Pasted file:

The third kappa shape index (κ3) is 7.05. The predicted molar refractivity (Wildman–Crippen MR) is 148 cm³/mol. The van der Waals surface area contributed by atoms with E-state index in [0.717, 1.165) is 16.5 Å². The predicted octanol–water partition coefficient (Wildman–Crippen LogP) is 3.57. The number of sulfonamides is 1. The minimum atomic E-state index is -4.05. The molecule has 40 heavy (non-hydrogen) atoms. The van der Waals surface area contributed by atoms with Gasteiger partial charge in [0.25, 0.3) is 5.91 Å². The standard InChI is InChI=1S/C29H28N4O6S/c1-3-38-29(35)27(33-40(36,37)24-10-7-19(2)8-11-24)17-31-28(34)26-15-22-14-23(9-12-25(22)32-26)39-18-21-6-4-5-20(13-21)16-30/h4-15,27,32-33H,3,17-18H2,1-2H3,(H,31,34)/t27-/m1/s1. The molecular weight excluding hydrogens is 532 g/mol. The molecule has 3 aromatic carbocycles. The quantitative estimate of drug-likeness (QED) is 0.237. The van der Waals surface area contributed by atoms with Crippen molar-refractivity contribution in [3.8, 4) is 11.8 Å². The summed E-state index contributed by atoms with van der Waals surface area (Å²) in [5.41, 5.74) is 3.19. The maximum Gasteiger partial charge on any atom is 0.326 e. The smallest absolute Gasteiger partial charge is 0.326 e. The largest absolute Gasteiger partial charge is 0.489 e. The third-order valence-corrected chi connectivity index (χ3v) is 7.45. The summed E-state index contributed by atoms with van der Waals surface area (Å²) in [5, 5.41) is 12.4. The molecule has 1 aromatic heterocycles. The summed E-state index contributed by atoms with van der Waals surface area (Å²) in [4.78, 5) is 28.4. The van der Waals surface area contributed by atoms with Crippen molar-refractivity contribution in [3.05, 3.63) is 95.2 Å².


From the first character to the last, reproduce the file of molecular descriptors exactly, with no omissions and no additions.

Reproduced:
The third kappa shape index (κ3) is 7.05. The predicted molar refractivity (Wildman–Crippen MR) is 148 cm³/mol. The van der Waals surface area contributed by atoms with E-state index in [0.717, 1.165) is 16.5 Å². The predicted octanol–water partition coefficient (Wildman–Crippen LogP) is 3.57. The number of sulfonamides is 1. The minimum atomic E-state index is -4.05. The molecule has 40 heavy (non-hydrogen) atoms. The van der Waals surface area contributed by atoms with Gasteiger partial charge in [0.25, 0.3) is 5.91 Å². The standard InChI is InChI=1S/C29H28N4O6S/c1-3-38-29(35)27(33-40(36,37)24-10-7-19(2)8-11-24)17-31-28(34)26-15-22-14-23(9-12-25(22)32-26)39-18-21-6-4-5-20(13-21)16-30/h4-15,27,32-33H,3,17-18H2,1-2H3,(H,31,34)/t27-/m1/s1. The molecular weight excluding hydrogens is 532 g/mol. The molecule has 3 aromatic carbocycles. The quantitative estimate of drug-likeness (QED) is 0.237. The van der Waals surface area contributed by atoms with Crippen molar-refractivity contribution in [3.8, 4) is 11.8 Å². The summed E-state index contributed by atoms with van der Waals surface area (Å²) in [5.41, 5.74) is 3.19. The maximum Gasteiger partial charge on any atom is 0.326 e. The smallest absolute Gasteiger partial charge is 0.326 e. The largest absolute Gasteiger partial charge is 0.489 e. The third-order valence-corrected chi connectivity index (χ3v) is 7.45. The summed E-state index contributed by atoms with van der Waals surface area (Å²) in [5, 5.41) is 12.4. The molecule has 1 aromatic heterocycles. The summed E-state index contributed by atoms with van der Waals surface area (Å²) in [4.78, 5) is 28.4. The van der Waals surface area contributed by atoms with Crippen molar-refractivity contribution in [3.05, 3.63) is 95.2 Å².